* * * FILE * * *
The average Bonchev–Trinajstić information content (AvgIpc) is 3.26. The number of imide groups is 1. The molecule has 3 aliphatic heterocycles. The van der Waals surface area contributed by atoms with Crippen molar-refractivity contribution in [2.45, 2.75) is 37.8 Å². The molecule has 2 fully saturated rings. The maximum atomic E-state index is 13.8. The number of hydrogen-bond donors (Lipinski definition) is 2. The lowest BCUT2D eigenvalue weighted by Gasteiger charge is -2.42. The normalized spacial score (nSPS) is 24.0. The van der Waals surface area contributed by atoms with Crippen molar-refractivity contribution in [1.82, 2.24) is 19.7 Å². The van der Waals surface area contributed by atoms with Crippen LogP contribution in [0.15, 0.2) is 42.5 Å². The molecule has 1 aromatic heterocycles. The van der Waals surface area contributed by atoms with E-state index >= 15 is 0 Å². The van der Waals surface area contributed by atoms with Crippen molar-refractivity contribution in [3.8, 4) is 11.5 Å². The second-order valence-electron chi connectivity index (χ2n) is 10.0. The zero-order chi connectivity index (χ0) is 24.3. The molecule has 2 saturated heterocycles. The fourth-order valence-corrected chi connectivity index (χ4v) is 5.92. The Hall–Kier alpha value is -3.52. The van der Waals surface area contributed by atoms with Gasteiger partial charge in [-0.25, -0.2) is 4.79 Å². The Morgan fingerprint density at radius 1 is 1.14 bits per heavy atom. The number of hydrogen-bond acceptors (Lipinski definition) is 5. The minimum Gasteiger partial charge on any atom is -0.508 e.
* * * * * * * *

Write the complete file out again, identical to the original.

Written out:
The average Bonchev–Trinajstić information content (AvgIpc) is 3.26. The number of imide groups is 1. The molecule has 3 aliphatic heterocycles. The van der Waals surface area contributed by atoms with Crippen molar-refractivity contribution in [2.45, 2.75) is 37.8 Å². The molecule has 2 fully saturated rings. The maximum atomic E-state index is 13.8. The number of hydrogen-bond donors (Lipinski definition) is 2. The lowest BCUT2D eigenvalue weighted by Gasteiger charge is -2.42. The normalized spacial score (nSPS) is 24.0. The van der Waals surface area contributed by atoms with Crippen molar-refractivity contribution in [1.82, 2.24) is 19.7 Å². The van der Waals surface area contributed by atoms with Crippen LogP contribution in [0.15, 0.2) is 42.5 Å². The molecule has 1 aromatic heterocycles. The van der Waals surface area contributed by atoms with E-state index >= 15 is 0 Å². The van der Waals surface area contributed by atoms with Crippen molar-refractivity contribution in [3.8, 4) is 11.5 Å². The second-order valence-electron chi connectivity index (χ2n) is 10.0. The zero-order chi connectivity index (χ0) is 24.3. The molecule has 2 saturated heterocycles. The fourth-order valence-corrected chi connectivity index (χ4v) is 5.92. The Hall–Kier alpha value is -3.52. The van der Waals surface area contributed by atoms with Gasteiger partial charge in [-0.25, -0.2) is 4.79 Å². The Morgan fingerprint density at radius 1 is 1.14 bits per heavy atom. The number of hydrogen-bond acceptors (Lipinski definition) is 5. The minimum Gasteiger partial charge on any atom is -0.508 e.